All the ski gear, but snow idea?

All the ski gear, but snow idea?

Going skiing this winter? We look at the ins and outs of ski gear, and show you how to keep your cool in the cool.

Zermatt - snow angel and matterdornDELIVERING breakfast to a group of mostly male skiers I was quite literally bowled over by what looked like a walking snow bear! It was actually a 14-year-old teenager decked from head to toe in her dad’s old snow gear. Worse still, dad insisted that as a precautionary measure she should stuff a pillow down the oversized trousers to help break her fall during her first ever snowboard lessons. I watched on horrified, as the poor thing waddled her way down to the nursery slopes on one of our warmest ski days.

It’s important to get your ski gear right. Some snow days in spring can be bright and sunny, but some days your toes can become so numb you literally can’t feel them. On the days where you find yourself chiselling ice off your moustache, finding warm, waterproof, breathable clothing in the correct size will mean the difference between a good and a bad ski day. So before you splurge on the fancy ski gear, here are some essentials to remember when selecting your winter wardrobe.

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Winter winter woollies vs sexy and stylish
I love browsing for snow gear. In fact, stylish ski and snow gear is by far one of my favourite indulgences! From cool, funky colours to retro goggles and bright bobbly hats, it is possible to find ski clothing that’s both functional and mountain chic. That being said, function always wins over fashion when selecting good ski wear – as I discovered one very chilly winter’s day.

Outside were blue, sunny skies, so a friend, a fellow chalet girl and myself all donned leopard print tights for some ski fancy dress fun. Weather conditions seemed perfect and the tights seemed like a good idea, until of course we reached the summit. Temperatures plummeted below zero and we were caught off guard in what must have been the biggest snow blizzard of the season. Fighting frostbite, hyperthermia and ever curling hair we made our way to the nearest mountain bar – wet, cold and shivering. Needless to say we spent the rest of the afternoon defrosting in the girls’ loos, huddled beneath the heater. It may seem obvious but the 3 W’s – warm, waterproof and windproof – are essential when selecting gear, as is having the correct eye protection for both sun and extreme snow. The weather on the mountain is always changing and snowfall is unpredictable.

A lesson in layering
This should help you be prepared, no matter what the elements. Everyone has a different sensitivity to the cold which is why layering is so important — it allows you the flexibility to adjust your temperature on the slope ensuring an all round great ski day. Generally there is a 3-layer rule:
1 — Base Layer (wicking)
2 — Mid Layer (warmth)
3 — Outer Layer (water and wind proofing).

Back to Base-ics
Skiing and snowboarding are physical activities; hiking up a wall of ice and then whizzing down the other side requires some effort. That said, it’s important that snow gear is breathable which is why a good base layer is a boarder’s best friend. Trapped moist air will soon turn to ice when temperatures reach below freezing, and both snow and sweat can make the body cold. Most experts will agree that avoiding fabrics such as cotton is a wise idea when engaging in outdoor winter activities, as is selecting clothing that allows moisture to move away from the skin. Swap your sexy cotton knickers for synthetic alternatives and your t-shirts for woolly sleeves.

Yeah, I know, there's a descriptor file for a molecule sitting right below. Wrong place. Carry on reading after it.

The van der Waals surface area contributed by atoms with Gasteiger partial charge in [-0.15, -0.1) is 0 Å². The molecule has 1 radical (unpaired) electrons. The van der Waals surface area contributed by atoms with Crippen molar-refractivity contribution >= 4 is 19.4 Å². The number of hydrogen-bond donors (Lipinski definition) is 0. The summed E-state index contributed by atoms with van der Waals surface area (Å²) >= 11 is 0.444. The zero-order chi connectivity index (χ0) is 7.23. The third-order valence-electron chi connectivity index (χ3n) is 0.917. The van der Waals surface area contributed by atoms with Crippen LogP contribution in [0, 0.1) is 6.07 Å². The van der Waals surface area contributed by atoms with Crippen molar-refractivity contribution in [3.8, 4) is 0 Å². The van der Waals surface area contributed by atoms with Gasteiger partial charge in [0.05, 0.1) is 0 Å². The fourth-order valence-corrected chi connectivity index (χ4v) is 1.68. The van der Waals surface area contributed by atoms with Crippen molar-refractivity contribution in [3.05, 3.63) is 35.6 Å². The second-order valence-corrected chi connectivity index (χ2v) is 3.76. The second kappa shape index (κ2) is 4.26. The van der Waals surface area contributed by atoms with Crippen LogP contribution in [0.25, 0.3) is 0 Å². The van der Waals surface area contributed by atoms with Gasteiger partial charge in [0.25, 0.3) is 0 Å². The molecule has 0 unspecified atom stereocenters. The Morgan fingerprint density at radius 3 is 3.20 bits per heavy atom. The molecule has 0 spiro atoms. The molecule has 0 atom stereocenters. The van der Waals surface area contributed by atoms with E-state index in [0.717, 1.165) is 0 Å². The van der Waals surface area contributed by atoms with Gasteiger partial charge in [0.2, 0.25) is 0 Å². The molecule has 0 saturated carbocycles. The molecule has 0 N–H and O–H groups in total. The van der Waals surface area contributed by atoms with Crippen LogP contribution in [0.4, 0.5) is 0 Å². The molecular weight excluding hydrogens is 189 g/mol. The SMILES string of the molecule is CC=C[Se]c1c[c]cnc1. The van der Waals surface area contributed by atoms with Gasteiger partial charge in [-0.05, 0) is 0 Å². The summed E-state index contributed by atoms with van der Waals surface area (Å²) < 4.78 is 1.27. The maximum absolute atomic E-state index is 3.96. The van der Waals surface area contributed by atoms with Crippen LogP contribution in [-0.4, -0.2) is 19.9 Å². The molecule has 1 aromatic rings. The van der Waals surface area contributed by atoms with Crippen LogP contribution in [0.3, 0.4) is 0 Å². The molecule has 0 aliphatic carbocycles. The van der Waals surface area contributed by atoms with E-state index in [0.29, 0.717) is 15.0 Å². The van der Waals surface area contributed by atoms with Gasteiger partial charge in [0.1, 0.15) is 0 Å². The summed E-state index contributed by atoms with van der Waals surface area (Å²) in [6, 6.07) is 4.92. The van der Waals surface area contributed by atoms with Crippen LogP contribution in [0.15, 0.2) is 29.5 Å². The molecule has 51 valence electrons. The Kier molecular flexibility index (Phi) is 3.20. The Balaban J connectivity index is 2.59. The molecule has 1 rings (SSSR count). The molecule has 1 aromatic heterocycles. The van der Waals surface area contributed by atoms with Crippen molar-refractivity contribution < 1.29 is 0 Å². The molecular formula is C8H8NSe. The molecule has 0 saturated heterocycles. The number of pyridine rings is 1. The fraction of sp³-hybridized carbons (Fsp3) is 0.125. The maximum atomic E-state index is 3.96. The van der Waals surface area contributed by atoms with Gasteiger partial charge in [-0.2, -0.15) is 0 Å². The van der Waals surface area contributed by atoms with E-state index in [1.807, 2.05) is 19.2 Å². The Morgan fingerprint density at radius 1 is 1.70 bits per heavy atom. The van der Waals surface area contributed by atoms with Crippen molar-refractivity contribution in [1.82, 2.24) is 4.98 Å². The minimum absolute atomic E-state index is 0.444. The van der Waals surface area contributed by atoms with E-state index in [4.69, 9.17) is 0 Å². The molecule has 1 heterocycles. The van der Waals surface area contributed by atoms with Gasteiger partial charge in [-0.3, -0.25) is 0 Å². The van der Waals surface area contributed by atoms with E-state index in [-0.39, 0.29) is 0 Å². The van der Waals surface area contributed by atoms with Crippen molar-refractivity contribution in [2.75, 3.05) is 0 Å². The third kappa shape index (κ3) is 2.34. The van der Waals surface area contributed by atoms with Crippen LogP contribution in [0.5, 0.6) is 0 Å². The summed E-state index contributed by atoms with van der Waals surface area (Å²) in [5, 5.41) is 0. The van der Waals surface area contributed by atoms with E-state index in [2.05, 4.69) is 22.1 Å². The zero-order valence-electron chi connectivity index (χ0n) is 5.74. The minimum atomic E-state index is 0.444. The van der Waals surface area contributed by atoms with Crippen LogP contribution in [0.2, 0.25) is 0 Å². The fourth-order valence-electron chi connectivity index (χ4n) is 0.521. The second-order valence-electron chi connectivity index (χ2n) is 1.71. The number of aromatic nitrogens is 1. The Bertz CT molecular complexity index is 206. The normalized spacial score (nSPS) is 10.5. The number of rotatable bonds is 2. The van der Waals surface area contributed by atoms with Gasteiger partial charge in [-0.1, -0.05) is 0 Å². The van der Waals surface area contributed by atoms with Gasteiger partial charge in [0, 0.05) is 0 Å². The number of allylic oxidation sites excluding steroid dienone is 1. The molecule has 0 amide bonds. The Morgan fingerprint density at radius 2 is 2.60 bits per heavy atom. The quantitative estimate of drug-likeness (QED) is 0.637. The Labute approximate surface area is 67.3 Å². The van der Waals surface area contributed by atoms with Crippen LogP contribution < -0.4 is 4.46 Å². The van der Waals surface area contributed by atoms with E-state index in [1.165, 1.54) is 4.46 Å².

Socks, jocks and everything in between
Forming a warm insulating middle layer will keep you nice and toasty on a cold winter’s day and I’m not just talking hot chocolate! Sweatshirts, fleeces and hoodies are perfect for building layers. Just ensure that whatever you choose doesn’t leave you looking like a walking snowman and that your clothing allows for full freedom of movement.

Investing in a good pair of ski socks and a nice warm beanie will keep your feet from becoming sweaty and smelly and your head from losing essential heat. A snood or neck warmer is also a useful addition to your ski attire and can be essential in hiding last night’s après romance. Goggles are indispensable when it comes to skiing in low light or times of bad visibility – don’t be caught without them.

Fit, flexible and functional
Ski fashion has come a long way since the humble neon “onesie”. Today’s fashion on the slopes is fun, fearless and fabulous. The rich and famous have bought new glamour to the ski world with faux fur finishes, trendy designer labels and a new urban street/slope wear.
It’s important to look good, but great ski clothing also needs to fit correctly, be flexible enough to allow for those park jumps and should also be “fall-proof”, which means it should be padded enough to protect your bum from all those first time falls! Pockets are also useful in terms of storing all those extra bits and bobs such as sunglasses, sunscreen and your ski pass.

Some final words of advice when it comes to selecting that warm, water-resistant and windproof outer layer – whilst today’s vintage stamp has seen the return of the one-piece, just remember that pants over dungarees help keep the loo line shorter, a powder belt can prove a lifesaver by keeping snow out of unwelcome places, and baggy pants are not just for beach bums!

By Natalie Pickering

Australian Times

Australian Times

For, by and about Aussies in the UK.


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